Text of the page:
The prose that is used in the telling of this story is utterly simple and completely evocative. As I hastily devoured the first few pages, I could feel my heart beginning to race because I knew what was to come. Yet more than knowing, I could feel their pain and empathise with their plight. I also have an intimate relationship with being treated terribly for being a part of something that’s tarnished with the title of “villain” and “murderer;” for being a part of something that’s far outside of my control.
They are Japanese people, but no one could see beyond their physical appearance and race to recognise them as American citizens who had been living in the country for upwards of 20 years. All they saw were the “yellow-skin” and “slanted eyes” and the echoes of what occurred in Pearl Harbor. This is quite possibly the worst feeling that anyone can ever experience; a prejudice so powerful that it moves an entire country of people to loathe and despise you without ever bothering to know who you are. This conjoined gathering of hate that just spews the worse onslaught of abuse possible because of something that a Higher Being as decided for you. It made me nauseous. It made me apprehensive and anxious. It made me empathetic. It broke my heart.
During our current day and age, it made me think about this happening to me and my people (which is very possible with a leader Hell-bent on genocide), and this made me fucking terrified.
Ordinary citizens of America were uprooted from their homes and sent away like criminals, or stray animals, to live in filth and cruel conditions based entirely on their race. They were then brainwashed into accepting that Japan was a terrible nation, and being loyal to these “murderers” made you just as much of a killer as they were. People were forced into assimilating with the threat of death, or far worse, hanging over their heads; forced to forgo their identities as individuals just to make others feel “safer.” When the war ended and these people were finally able to return (most didn’t have a goddamned thing to return to), they were given $25 like a criminal who’s been released from the chains of punishment. Most Japanese were in these despicable and horrifying places for three and a half years, and all they received was $25 to return them to their deracinated existences.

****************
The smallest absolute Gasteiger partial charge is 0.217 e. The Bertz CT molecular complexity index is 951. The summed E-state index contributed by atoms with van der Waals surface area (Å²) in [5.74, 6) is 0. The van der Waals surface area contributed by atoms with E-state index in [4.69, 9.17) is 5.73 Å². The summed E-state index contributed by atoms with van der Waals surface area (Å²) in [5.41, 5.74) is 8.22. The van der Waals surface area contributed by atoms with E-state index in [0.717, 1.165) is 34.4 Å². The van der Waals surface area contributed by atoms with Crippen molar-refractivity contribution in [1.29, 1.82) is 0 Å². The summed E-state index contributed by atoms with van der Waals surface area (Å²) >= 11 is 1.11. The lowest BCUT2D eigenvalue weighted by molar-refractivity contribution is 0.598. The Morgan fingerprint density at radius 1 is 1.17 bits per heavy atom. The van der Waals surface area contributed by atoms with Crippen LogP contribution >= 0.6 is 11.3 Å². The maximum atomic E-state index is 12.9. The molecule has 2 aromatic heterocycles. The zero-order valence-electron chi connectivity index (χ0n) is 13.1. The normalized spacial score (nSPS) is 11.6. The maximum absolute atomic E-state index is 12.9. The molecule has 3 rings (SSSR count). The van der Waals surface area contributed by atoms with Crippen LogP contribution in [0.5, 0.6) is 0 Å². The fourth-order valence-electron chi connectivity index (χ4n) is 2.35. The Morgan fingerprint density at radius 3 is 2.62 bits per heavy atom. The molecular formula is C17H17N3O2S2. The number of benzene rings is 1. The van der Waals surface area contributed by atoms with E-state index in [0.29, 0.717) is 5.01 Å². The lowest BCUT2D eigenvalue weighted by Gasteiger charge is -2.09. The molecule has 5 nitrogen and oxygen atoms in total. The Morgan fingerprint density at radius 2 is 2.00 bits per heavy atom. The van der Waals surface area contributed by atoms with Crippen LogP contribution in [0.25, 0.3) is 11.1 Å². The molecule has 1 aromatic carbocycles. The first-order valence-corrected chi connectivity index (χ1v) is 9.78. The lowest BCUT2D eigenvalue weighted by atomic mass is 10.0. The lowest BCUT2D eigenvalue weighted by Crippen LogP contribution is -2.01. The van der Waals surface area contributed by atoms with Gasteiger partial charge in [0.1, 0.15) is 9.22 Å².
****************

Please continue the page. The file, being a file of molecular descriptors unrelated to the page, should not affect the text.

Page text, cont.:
I have read books that discuss many aspects of uncomfortable and terrible atrocities committed by people during a time of war, and it will never seize to amaze me the ways that human beings create and implement malice on other human beings simply for being different; being different and believing in something different, especially if most people don’t understand it, will never stop being a callous and impertinent justification to belittle others just to make themselves feel like a superior being. Yet these folks who participate in such horrendous acts of violence never fully comprehend the people that they are damaging and dooming. The pain and psychological trauma alone that is caused from this realm of abuse is something that is exhibited within the 145 pages of this book with precision, depth, and a veil of sorrow that shook me to my core.
When the Emperor Was Divine provided me with many, many things to contemplate as well as opened up my eyes to the true nature of atrocities committed against Japanese-Americans. Even though we’ve seen it countless times in thousands and thousands of years of history, I will never stop being astounded by the effects of war on the citizens and the people of contending countries, people who don’t have a choice when it comes to war, but are left to the devices of those in charge. It’s wholly unacceptable and extraordinarily sad.
My emotional prattling aside, I do recommend this novel to everyone. There is something in it for all of us, in one shape or form, or another.
5 out of 5.